My very first-in-class public speech was memorable since all the stress, pain, and embarrassment have had caused due to the language difference. If anyone insists that I should define the meaning of disaster, this must be the greatest one in my life. It was the day of an entrance ceremony for my elementary school in South Korea. The first thing we had to do before entering the class was to pick-up our own name tags from the hallway. This simple task was quite challenging on me, unlike other fellows, as it was only 7 days after our family moved from the state. That’s right, when I moved to Seoul at the age of 7, I was not able to speak Korean fluently nor reading it. I was too embarrassed to show my face, and so I just walked into the class with no luck in succeeding my very first mission.

“Hey! Your name is?” she asked, and there was an embarrassed silence for a moment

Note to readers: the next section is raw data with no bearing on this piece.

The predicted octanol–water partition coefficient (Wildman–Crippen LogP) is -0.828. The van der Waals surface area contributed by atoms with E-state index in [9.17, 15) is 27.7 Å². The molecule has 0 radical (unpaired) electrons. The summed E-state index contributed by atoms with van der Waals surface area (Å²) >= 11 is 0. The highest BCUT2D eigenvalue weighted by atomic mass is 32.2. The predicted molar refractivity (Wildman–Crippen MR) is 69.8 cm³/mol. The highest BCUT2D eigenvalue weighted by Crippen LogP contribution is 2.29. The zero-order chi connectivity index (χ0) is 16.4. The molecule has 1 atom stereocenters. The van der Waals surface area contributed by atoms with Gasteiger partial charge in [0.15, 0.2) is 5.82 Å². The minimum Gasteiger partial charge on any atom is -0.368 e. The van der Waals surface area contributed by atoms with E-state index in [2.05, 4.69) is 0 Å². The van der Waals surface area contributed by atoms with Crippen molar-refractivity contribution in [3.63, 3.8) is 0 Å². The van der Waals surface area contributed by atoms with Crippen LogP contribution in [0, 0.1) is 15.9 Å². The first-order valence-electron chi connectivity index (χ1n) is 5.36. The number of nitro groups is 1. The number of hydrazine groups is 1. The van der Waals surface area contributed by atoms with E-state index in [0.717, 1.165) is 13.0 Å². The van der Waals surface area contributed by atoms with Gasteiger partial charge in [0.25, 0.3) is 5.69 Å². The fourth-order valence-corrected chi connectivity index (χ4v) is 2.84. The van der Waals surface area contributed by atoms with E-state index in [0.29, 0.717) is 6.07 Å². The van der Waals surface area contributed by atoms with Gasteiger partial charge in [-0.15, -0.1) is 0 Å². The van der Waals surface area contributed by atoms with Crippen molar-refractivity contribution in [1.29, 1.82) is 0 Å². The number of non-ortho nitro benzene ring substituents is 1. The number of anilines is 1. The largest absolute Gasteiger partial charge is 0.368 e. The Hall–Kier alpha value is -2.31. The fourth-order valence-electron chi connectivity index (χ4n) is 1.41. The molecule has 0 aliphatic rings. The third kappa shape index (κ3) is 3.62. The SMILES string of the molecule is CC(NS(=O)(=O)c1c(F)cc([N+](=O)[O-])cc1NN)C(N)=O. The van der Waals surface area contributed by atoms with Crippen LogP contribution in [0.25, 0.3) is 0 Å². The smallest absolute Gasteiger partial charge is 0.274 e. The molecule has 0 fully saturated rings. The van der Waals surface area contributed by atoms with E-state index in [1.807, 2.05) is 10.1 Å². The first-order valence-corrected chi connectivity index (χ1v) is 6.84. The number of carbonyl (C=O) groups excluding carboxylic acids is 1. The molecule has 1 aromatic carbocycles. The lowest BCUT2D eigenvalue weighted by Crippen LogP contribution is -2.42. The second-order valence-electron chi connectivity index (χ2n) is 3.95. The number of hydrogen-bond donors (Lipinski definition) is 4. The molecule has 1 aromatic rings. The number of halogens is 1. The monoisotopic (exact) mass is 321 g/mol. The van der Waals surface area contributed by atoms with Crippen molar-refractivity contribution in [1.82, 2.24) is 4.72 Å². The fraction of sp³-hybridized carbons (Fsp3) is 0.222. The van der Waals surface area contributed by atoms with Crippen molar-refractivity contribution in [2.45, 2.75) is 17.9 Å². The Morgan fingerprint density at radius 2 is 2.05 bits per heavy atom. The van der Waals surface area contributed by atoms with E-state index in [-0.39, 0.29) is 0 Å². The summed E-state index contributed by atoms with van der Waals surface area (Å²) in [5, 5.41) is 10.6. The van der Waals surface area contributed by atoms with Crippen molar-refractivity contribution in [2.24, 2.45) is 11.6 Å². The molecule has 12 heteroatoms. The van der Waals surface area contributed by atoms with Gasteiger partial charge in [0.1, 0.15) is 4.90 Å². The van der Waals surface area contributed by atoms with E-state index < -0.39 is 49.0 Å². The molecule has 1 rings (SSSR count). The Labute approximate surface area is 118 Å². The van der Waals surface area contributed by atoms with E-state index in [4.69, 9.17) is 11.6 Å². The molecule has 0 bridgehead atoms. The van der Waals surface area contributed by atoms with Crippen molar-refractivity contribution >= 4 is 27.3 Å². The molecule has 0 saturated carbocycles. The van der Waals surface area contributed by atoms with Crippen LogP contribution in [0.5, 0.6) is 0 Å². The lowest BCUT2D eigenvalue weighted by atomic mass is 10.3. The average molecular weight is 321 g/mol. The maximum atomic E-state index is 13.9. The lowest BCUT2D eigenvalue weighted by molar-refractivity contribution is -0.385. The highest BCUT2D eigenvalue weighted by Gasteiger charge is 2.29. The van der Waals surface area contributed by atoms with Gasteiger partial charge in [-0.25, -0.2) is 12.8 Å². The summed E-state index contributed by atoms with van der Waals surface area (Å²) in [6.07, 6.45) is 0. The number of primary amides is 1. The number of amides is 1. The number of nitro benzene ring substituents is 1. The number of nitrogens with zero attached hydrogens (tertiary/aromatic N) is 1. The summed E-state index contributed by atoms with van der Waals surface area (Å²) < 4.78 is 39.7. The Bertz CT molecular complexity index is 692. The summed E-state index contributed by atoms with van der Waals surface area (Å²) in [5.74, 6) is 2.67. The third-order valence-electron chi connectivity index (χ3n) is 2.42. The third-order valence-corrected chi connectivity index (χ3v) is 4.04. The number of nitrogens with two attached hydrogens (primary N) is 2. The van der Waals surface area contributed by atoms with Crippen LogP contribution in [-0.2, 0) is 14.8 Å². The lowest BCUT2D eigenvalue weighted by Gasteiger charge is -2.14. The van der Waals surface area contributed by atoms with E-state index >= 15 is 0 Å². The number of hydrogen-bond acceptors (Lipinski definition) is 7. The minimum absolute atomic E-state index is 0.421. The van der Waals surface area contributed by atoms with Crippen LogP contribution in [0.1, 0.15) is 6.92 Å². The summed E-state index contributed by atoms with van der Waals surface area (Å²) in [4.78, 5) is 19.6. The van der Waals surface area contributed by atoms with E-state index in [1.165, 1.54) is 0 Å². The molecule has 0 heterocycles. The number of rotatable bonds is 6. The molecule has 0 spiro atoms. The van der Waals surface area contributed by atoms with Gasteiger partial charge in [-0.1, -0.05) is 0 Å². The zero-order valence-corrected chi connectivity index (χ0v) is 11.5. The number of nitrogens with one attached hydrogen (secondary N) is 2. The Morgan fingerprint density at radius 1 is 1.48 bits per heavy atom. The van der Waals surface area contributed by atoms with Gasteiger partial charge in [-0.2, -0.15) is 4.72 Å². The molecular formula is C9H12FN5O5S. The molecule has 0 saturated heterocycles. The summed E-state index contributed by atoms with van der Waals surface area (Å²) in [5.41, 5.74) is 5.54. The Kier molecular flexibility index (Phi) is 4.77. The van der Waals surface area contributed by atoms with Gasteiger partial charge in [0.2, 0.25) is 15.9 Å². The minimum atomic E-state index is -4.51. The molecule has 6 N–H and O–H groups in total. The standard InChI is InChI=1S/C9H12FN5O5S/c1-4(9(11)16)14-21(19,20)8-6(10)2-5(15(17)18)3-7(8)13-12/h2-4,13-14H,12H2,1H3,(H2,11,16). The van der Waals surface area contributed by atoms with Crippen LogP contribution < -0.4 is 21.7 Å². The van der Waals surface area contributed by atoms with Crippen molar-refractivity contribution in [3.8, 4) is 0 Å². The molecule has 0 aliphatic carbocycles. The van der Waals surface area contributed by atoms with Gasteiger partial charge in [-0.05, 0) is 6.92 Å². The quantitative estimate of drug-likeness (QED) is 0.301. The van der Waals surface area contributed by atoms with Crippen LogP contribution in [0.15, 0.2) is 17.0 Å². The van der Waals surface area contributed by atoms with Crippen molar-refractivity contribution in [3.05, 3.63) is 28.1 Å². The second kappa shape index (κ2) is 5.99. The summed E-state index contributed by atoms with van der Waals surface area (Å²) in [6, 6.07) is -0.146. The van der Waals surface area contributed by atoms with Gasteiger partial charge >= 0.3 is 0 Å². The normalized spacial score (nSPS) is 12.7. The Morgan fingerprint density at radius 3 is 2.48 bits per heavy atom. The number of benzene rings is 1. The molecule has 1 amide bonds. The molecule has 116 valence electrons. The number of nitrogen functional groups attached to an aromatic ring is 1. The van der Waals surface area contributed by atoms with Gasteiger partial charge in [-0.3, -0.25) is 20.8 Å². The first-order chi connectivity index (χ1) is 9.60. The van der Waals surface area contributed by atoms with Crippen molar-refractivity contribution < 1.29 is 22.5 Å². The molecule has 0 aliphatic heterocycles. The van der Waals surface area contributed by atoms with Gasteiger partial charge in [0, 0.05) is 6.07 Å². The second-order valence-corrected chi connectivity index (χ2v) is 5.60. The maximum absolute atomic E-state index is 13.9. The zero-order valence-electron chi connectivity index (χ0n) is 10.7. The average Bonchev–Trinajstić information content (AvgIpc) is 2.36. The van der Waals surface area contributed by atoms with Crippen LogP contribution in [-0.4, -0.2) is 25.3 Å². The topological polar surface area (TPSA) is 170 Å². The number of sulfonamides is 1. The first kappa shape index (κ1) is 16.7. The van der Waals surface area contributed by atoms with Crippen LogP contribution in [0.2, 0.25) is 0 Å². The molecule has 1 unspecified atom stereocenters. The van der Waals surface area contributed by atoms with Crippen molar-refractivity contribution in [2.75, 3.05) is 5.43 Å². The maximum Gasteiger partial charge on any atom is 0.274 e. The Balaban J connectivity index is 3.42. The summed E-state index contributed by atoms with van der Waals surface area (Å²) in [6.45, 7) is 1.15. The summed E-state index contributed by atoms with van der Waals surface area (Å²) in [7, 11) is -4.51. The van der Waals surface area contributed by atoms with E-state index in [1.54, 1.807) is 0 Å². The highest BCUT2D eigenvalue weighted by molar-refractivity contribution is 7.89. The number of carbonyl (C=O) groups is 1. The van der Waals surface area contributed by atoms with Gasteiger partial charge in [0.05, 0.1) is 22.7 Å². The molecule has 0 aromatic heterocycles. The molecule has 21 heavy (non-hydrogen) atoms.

until she decided to fiercely attack in further.

“Also, didn’t I clearly tell you, folks, to put your name tags on?”.

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I was annoyed that she asked me with insistence. It was about being a stuttering idiot without a prepared text and also it wasn’t long before my teacher Mrs. Choi figured started questioning as if the investigator put the suspect through the wringer. I barely told her that I must have forgotten to do so, by the way of excuse with tearful eyes. Mrs. Choi was mean to me, and I didn’t feel this is going right. But this is probably not the most fascinating part of the story. She then asked us to step forward and introduce ourselves to the classmates one at a time. I clearly remember that I was so stunned by this that I experienced a moment of total disorientation. I had to say that I don’t speak Korean yet, and all my classmates laughed out loud and thought I was making a joke. After all, my parents were called to the school and had to explain the whole circumstances. I thought that this incident was also related to cultural influences.